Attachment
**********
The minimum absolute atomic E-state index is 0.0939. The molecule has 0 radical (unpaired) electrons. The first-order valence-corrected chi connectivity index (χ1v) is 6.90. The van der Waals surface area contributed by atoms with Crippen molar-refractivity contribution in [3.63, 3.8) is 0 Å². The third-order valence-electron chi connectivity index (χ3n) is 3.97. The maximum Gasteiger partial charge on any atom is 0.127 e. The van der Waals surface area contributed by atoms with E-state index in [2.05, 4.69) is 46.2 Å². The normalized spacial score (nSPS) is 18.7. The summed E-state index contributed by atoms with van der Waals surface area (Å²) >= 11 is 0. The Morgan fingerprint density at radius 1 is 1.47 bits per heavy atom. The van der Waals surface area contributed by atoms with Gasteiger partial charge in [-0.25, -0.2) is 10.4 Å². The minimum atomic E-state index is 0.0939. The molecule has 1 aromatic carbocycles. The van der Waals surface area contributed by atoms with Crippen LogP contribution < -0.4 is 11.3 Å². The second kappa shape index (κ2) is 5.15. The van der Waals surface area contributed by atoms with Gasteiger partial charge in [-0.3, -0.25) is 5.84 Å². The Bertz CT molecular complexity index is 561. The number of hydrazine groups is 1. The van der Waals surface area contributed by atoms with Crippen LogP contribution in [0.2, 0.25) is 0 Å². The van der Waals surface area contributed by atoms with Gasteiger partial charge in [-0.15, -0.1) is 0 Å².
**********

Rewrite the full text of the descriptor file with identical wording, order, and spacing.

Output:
The minimum absolute atomic E-state index is 0.0939. The molecule has 0 radical (unpaired) electrons. The first-order valence-corrected chi connectivity index (χ1v) is 6.90. The van der Waals surface area contributed by atoms with Crippen molar-refractivity contribution in [3.63, 3.8) is 0 Å². The third-order valence-electron chi connectivity index (χ3n) is 3.97. The maximum Gasteiger partial charge on any atom is 0.127 e. The van der Waals surface area contributed by atoms with E-state index in [2.05, 4.69) is 46.2 Å². The normalized spacial score (nSPS) is 18.7. The summed E-state index contributed by atoms with van der Waals surface area (Å²) >= 11 is 0. The Morgan fingerprint density at radius 1 is 1.47 bits per heavy atom. The van der Waals surface area contributed by atoms with Gasteiger partial charge in [-0.25, -0.2) is 10.4 Å². The minimum atomic E-state index is 0.0939. The molecule has 1 aromatic carbocycles. The van der Waals surface area contributed by atoms with Crippen LogP contribution < -0.4 is 11.3 Å². The second kappa shape index (κ2) is 5.15. The van der Waals surface area contributed by atoms with Gasteiger partial charge in [-0.3, -0.25) is 5.84 Å². The Bertz CT molecular complexity index is 561. The number of hydrazine groups is 1. The van der Waals surface area contributed by atoms with Crippen LogP contribution in [0.2, 0.25) is 0 Å². The van der Waals surface area contributed by atoms with Gasteiger partial charge in [-0.15, -0.1) is 0 Å².